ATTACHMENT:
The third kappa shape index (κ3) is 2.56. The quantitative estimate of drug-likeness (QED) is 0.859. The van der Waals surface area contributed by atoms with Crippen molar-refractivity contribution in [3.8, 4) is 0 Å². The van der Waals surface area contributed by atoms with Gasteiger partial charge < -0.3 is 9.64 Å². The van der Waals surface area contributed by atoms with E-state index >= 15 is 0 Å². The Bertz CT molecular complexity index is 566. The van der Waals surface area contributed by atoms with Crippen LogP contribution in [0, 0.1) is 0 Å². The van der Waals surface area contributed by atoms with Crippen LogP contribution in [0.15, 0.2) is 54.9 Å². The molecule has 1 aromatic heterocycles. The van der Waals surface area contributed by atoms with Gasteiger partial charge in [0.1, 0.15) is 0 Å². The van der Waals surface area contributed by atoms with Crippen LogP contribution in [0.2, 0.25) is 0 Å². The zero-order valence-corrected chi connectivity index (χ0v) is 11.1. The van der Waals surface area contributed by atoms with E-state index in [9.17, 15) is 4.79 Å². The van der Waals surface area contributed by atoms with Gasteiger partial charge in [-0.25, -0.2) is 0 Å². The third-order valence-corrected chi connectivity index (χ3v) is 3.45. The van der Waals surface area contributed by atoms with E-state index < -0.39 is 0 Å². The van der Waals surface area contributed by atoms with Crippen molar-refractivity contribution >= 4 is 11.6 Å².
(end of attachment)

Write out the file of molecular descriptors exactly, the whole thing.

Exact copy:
The third kappa shape index (κ3) is 2.56. The quantitative estimate of drug-likeness (QED) is 0.859. The van der Waals surface area contributed by atoms with Crippen molar-refractivity contribution in [3.8, 4) is 0 Å². The van der Waals surface area contributed by atoms with Gasteiger partial charge < -0.3 is 9.64 Å². The van der Waals surface area contributed by atoms with E-state index >= 15 is 0 Å². The Bertz CT molecular complexity index is 566. The van der Waals surface area contributed by atoms with Crippen LogP contribution in [0, 0.1) is 0 Å². The van der Waals surface area contributed by atoms with Crippen LogP contribution in [0.15, 0.2) is 54.9 Å². The molecule has 1 aromatic heterocycles. The van der Waals surface area contributed by atoms with Gasteiger partial charge in [0.1, 0.15) is 0 Å². The van der Waals surface area contributed by atoms with Crippen LogP contribution in [0.2, 0.25) is 0 Å². The zero-order valence-corrected chi connectivity index (χ0v) is 11.1. The van der Waals surface area contributed by atoms with E-state index in [9.17, 15) is 4.79 Å². The van der Waals surface area contributed by atoms with Gasteiger partial charge in [-0.25, -0.2) is 0 Å². The third-order valence-corrected chi connectivity index (χ3v) is 3.45. The van der Waals surface area contributed by atoms with E-state index < -0.39 is 0 Å². The van der Waals surface area contributed by atoms with Crippen molar-refractivity contribution >= 4 is 11.6 Å².